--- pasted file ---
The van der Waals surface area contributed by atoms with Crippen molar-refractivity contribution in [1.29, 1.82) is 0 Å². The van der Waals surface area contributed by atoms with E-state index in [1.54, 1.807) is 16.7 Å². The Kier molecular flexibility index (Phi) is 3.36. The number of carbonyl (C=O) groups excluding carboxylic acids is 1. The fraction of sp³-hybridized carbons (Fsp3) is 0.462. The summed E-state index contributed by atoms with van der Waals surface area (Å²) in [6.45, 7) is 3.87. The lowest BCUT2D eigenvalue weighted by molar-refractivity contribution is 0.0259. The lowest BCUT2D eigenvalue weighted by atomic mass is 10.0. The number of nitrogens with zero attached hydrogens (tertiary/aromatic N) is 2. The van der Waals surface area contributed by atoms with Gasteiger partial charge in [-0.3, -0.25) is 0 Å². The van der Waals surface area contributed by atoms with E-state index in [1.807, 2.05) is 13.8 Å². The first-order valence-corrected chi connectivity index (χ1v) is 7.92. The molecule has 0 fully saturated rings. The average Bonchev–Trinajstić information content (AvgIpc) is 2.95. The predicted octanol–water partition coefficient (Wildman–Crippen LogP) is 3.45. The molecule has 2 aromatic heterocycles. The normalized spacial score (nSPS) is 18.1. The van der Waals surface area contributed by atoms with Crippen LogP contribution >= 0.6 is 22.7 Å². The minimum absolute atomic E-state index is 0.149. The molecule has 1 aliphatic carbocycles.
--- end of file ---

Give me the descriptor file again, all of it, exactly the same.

The van der Waals surface area contributed by atoms with Crippen molar-refractivity contribution in [1.29, 1.82) is 0 Å². The van der Waals surface area contributed by atoms with E-state index in [1.54, 1.807) is 16.7 Å². The Kier molecular flexibility index (Phi) is 3.36. The number of carbonyl (C=O) groups excluding carboxylic acids is 1. The fraction of sp³-hybridized carbons (Fsp3) is 0.462. The summed E-state index contributed by atoms with van der Waals surface area (Å²) in [6.45, 7) is 3.87. The lowest BCUT2D eigenvalue weighted by molar-refractivity contribution is 0.0259. The lowest BCUT2D eigenvalue weighted by atomic mass is 10.0. The number of nitrogens with zero attached hydrogens (tertiary/aromatic N) is 2. The van der Waals surface area contributed by atoms with Gasteiger partial charge in [-0.3, -0.25) is 0 Å². The van der Waals surface area contributed by atoms with E-state index in [1.807, 2.05) is 13.8 Å². The first-order valence-corrected chi connectivity index (χ1v) is 7.92. The molecule has 0 fully saturated rings. The average Bonchev–Trinajstić information content (AvgIpc) is 2.95. The predicted octanol–water partition coefficient (Wildman–Crippen LogP) is 3.45. The molecule has 2 aromatic heterocycles. The normalized spacial score (nSPS) is 18.1. The van der Waals surface area contributed by atoms with Crippen LogP contribution >= 0.6 is 22.7 Å². The minimum absolute atomic E-state index is 0.149. The molecule has 1 aliphatic carbocycles.